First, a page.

Tuesday, April 2, 2013

Crockpot stew- a working mom's dream....


I love my crockpot. I won it, about a year and half ago. 















My previous crock was a regular ol' crockpot- two settings, high and low. I was happy with it, and always assumed that the new-fangled ones were a waste of money. 

I was wrong. 

You'll be seeing more recipes for this baby, including perfectly roasted chicken, in the future. But for today, I'm going to give you my stew recipe. It takes a little prep, but it's oh-so-worth-it! So what say we fill 'er up?
And have a bowl of this?




We now interrupt this recipe in progress with a HINT ALERT:

In the following recipe, the reason that you will brown your shallots (or onions, if you prefer) first is that this will aid in browning your meat. When I make fried chicken, for example, even though I don't plan to serve onions with the chicken, I always brown some sliced onion or shallot in the oil first. It makes anything breaded or floured brown faster, more evenly, and taste better- it's some chemical interaction with the oil and the onion family. (No, I don't know why or how- do I sound like a chemist? Consider it one of God's culinary miracles- I do!) A truly great Southern cook I once knew taught me this, and I've tested it both ways- onions first is the hand's-down winner! You can always use some browned onion or shallot in a side dish anyhow, right?

We now return you to your previously scheduled recipe. Thank you for your time.


You will need:

1-2 shallots, finely diced, or 1 finely chopped onion
3 stalks celery, finely diced 
a few shakes of Bay Seasoning
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peanut or other oil to saute, and to brown beef
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2 lbs. lean beef, cubed, or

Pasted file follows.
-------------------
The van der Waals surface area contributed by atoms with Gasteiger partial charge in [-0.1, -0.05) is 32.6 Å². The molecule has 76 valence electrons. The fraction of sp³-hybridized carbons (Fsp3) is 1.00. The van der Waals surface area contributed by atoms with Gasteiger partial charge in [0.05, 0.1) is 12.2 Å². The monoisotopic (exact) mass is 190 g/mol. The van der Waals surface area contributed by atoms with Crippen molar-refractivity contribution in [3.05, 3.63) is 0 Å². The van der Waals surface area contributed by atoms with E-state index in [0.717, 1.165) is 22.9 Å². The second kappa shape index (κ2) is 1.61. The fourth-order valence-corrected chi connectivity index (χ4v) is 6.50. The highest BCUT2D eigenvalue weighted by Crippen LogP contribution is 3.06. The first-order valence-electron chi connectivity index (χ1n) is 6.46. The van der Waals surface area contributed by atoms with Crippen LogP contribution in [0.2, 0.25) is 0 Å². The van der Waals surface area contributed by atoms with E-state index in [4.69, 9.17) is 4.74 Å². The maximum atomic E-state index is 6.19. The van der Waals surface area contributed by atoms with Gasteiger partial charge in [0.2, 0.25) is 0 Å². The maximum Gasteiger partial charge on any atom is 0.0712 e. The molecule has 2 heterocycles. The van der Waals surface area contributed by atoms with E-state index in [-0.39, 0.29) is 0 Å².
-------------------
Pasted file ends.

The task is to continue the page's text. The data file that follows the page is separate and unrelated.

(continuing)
1 lb. beef or pork, plus 1 lb. bulk sausage
flour, to coat
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2 T. (or more) beef soup base
2 c. water
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1-2 lbs. carrots, peeled and cut into bite-sized pieces
5 large russet potatoes, peeled and cubed
1/2 c. raw barley
2-4 c. water
a couple of dashes of worchestershire sauce
a couple of dashes of soy sauce
black pepper, to taste
1/4 c. chopped Italian parsley
optional: add a couple of T. of leftover pizza or other tomato sauce, for extra zing

Heat a couple of tablespoons of oil in a Dutch oven or skillet, and start browning your shallots. When they're getting golden, throw in the celery, and saute until it reaches high color, just a couple of minutes. Dump these into the crock pot, shake a little Bay Seasoning on that, and add more oil to the pan. Allow the oil to heat for a couple of minutes, while you dredge your meat in the flour. In batches, so as not to crowd the pan, brown the meat on all sides. (If you're using sausage, cook it without the oil, and then brown the meat in the remaining sausage grease. It's sooo good!) When the last batch of meat is browning, dump in a couple of tablespoons of the leftover flour, and let it brown along with the meat- instant roux! When the meat and the roux are done, cut the heat to the pan, remove the meat, and as much of the "scrapings" from the bottom of the pan to the crock pot. Let the pan cool a bit, and then add the soup base, and 2 c. of the water, scraping the bottom of the pan to deglaze it. Pour the resulting liquid into the crock pot. Get every bit that you can- this is what makes the stew! Now dump the carrots, spuds, and barley in the crockpot, too. Is the liquid high enough to cover the potatoes (and keep them from turning grey from air exposure)? Add enough water to cover. Add a couple of dashes of worchestershire, the pepper, and the parsley, and you're all set!

On the day that you plan to serve the stew, set your crockpot on Low for 8-10 or more hours, or on High for about 4-5. Stir once or twice, if you get the opportunity- if not, no biggie, just stir really well when you get home.

Ahhhh....is there anything better than hot, great-smelling food, at the end of long day?


Especially real food that's all cooked...


...and completely ready to eat?


One more brief tip: you don't have to buy "stew meat" to make this. This batch was made with some cut or other of round steak, that was on clearance at the Winco. (Scored 2.68 lbs. of extremely lean beef for $6! Seriously! It made my day!) Any lean meat will work, though- I've made this with pork sirloin, too, and it was great. So do what works best for your budget- it's all good!

Now I've got to go dish everybody up, and then wash up. I don't know about you guys, but my hands are seriously cracked this week- think I'll share my homemade lotion recipe with you all, later on. For now, though- dinner time!

 Linking up to Craft-O-Maniac Monday- best thing about my Monday mornings!
~

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